selling Iran arms
MOSCOW - Russia's defense minister said yesterday that Moscow had sold air-defense missiles to Iran, the first high-level confirmation that their delivery took place despite U.S. complaints.
"We have delivered short-range Tor-M1 missiles to Iran in accordance with the contract," Defense Minister Sergei Ivanov told reporters. He did not specify how many missile systems had been delivered, but a ministry official, speaking on condition of anonymity because of the sensitivity of the subject, said not all of the systems under contract had been delivered.
Ivanov's comments were the first official confirmation of the sale; previous reports had cited unidentified officials.
'Da Vinci' ruling
LONDON - Lawyers for two authors who say the novelist Dan Brown stole their ideas for his blockbuster, The Da Vinci Code, urged Britain's Court of Appeal yesterday to overturn Brown's earlier victory in the copyright infringement case.
Lawyers for Michael Baigent and Richard Leigh, who face a legal bill of more than $2 million if the earlier verdict stands, said the lower court ruling "was based on a misunderstanding of the law and of the claim."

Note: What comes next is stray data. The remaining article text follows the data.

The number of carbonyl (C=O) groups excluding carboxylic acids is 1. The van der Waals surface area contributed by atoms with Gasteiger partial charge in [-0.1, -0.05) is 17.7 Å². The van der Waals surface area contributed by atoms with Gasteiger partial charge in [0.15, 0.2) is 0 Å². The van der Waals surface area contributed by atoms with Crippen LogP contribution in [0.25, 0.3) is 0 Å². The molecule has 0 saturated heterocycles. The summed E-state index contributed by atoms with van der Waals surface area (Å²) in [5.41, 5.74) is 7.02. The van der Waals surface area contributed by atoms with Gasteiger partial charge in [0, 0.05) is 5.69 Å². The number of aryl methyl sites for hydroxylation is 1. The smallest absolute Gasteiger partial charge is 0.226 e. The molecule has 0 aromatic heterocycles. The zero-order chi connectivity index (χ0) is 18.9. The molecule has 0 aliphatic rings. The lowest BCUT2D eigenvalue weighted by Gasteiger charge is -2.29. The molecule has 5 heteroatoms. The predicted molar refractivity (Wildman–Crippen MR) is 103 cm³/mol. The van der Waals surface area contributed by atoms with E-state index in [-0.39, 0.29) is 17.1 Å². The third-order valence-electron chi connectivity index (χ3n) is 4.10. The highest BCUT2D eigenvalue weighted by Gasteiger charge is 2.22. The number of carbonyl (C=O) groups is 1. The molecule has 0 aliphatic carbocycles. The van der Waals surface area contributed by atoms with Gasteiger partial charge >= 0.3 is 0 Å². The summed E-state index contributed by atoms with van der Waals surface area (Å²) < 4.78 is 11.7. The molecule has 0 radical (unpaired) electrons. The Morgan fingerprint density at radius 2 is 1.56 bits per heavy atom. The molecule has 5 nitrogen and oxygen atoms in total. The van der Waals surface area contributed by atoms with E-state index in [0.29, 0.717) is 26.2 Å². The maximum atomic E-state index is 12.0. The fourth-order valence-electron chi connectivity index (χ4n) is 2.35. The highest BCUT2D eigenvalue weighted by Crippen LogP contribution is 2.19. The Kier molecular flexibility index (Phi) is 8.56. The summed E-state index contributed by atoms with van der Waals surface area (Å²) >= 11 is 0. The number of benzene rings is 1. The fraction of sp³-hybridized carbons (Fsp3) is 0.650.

Baigent and Leigh say Brown stole significant parts of their book The Holy Blood and the Holy Grail to use in his novel. Both books are based on a theory that Jesus and Mary Magdalene married and had a child, and that the bloodline continues to this day.
Bush vows to work with new U.N. chief
WASHINGTON - President Bush pledged yesterday to work with the United Nations' new leader for peace across war-torn and troubled areas of the world.
Bush met in the Oval Office with Ban Ki-moon, the new U.N. secretary-general. Talking with reporters later, Ban called the situation in the Middle East a "source of grave concern," saying: "Iraq and elsewhere needs an urgent attention of the international community."
Posing for pictures with Ban, Bush said that "the United States wants to work with the United Nations to achieve a peace through the spread of freedom."
Royal Dutch Shell evacuated staff from two oil installations in southern Nigeria and the military boosted troop levels in the area yesterday after a dozen village elders were killed in a riverboat attack, officials said.
Somalia's prime minister, Ali Mohamed Gedi, said yesterday that the first African peacekeepers being dispatched to help the government assert its authority over the country were expected to arrive within two weeks.